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Out of the box - Learn to read sheet music                  February 2011 

This is our regular OUT OF THE BOX feature where we give suggestions on different things to try.      

If you have tried something unusual or different, tell us all about it - and send in a photograph as well if you can – so that we can share your experiences with others.


Email: outofthebox@laterlife.com        


 

This month we look at …… Learning to read sheet music

sheet musicMusic plays an important part in all our lives and sometimes it is fun to do more than just listen. But if we ever dream of taking up an instrument, or of having singing lessons, then being able to read music is of enormous benefit.

Many more mature people start to learn a musical instrument in later life without bothering about sheet music. You can play the guitar using the tab system; you can learn the piano using visual key guidance from online piano lessons; today there are numerous ways to become reasonably competent on an instrument without actually reading music.

But making the effort to read music can add enormously to your understanding of all musical genres and can make music much more fun and enjoyable.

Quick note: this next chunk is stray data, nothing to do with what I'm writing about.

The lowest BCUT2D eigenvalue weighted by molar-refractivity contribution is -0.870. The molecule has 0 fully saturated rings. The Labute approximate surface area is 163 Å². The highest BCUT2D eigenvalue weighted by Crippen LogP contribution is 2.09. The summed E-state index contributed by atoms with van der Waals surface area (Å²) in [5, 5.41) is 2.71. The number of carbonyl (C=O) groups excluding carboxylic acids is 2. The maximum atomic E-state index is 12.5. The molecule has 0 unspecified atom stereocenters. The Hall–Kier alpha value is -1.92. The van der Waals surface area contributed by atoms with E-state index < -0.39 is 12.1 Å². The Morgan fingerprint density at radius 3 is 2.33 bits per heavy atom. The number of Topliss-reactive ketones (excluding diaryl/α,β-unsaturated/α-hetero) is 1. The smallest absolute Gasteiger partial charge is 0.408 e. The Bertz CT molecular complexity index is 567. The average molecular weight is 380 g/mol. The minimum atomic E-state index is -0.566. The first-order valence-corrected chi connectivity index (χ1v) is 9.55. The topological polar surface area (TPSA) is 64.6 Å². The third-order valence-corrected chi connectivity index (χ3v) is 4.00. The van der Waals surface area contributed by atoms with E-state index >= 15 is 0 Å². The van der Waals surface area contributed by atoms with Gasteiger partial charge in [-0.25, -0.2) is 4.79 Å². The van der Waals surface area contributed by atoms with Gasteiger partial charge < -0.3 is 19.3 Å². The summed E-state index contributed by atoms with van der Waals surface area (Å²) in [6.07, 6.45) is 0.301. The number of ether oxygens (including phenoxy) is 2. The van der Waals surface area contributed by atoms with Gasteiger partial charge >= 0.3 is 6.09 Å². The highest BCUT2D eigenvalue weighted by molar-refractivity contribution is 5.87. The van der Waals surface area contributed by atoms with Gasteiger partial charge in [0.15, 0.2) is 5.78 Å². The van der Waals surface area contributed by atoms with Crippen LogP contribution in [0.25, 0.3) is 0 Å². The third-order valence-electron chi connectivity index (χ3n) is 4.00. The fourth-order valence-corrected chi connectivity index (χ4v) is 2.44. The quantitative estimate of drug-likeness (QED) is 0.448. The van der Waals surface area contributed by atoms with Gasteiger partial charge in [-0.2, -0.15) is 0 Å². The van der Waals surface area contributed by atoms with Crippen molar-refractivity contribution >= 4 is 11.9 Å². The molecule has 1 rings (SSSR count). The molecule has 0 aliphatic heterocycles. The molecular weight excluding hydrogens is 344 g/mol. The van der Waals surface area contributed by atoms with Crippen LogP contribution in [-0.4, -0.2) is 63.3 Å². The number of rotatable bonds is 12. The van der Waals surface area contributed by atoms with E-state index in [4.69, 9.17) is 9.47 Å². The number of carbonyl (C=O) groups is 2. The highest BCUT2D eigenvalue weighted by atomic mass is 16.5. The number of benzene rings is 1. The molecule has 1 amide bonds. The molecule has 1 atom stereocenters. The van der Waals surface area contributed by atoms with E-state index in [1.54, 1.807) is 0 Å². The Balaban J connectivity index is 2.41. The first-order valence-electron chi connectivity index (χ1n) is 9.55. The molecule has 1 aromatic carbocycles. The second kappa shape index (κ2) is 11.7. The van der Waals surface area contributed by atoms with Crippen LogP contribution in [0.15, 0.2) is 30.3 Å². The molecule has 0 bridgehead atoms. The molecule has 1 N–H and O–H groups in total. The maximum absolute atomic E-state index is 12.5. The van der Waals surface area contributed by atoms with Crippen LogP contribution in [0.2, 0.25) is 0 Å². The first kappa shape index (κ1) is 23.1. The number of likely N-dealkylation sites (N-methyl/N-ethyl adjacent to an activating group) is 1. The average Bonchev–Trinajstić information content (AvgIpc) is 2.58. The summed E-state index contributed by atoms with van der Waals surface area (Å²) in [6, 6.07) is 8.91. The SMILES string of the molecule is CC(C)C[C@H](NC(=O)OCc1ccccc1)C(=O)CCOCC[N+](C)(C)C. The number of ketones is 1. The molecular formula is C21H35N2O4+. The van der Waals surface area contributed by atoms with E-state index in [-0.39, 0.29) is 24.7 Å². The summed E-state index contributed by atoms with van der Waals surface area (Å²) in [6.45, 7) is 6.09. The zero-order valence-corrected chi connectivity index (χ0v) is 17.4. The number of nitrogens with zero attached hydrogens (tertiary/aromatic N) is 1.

Experts say it is never too late to learn how to read music and there are special programmes available for mature learners. Lessons on reading music usually start with the very basics of counting the beat of music and learning all about notes and scales. You will also begin to learn what is almost a new language – the language of music. Knowing what a clef or a stave is can contribute towards a completely new level of understanding in music. Learning to read music is also great for the memory and exercising your brain as you will learn phrases such as Every Good Boy Does Fine to denote the EGBDF lines in a treble stave.

You will also learn a range of terminology such as adagio for a tempo with a slow, restful movement; or allegro, which requires a lively and fast beat. Knowing what these words mean can help predict the style of certain music; many classical pieces have clues in their titles once you know the language of music!

 One you have mastered the basics, you will need some sort of instrument to help you to progress but this can be as simple as a recorder to start with. Whatever the instrument, the notes on the staves remain the same so your knowledge is translatable across many musical fields. Buying a cheap electronic keyboard is a good way to get going as you can then get used to both the treble and base clef (one for each hand!) and of course, as with so many things, practice makes all the difference.

Good musicians can put up a piece of music in front of them and then play it effortlessly; as naturally as driving comes to many of us, something we can do without concentrating on every move.

But you don’t ever need to reach those dizzy heights. Just having a basic understanding and familiarity with sheet music can transform your appreciation of music and add considerable enjoyment to your life.

 

 


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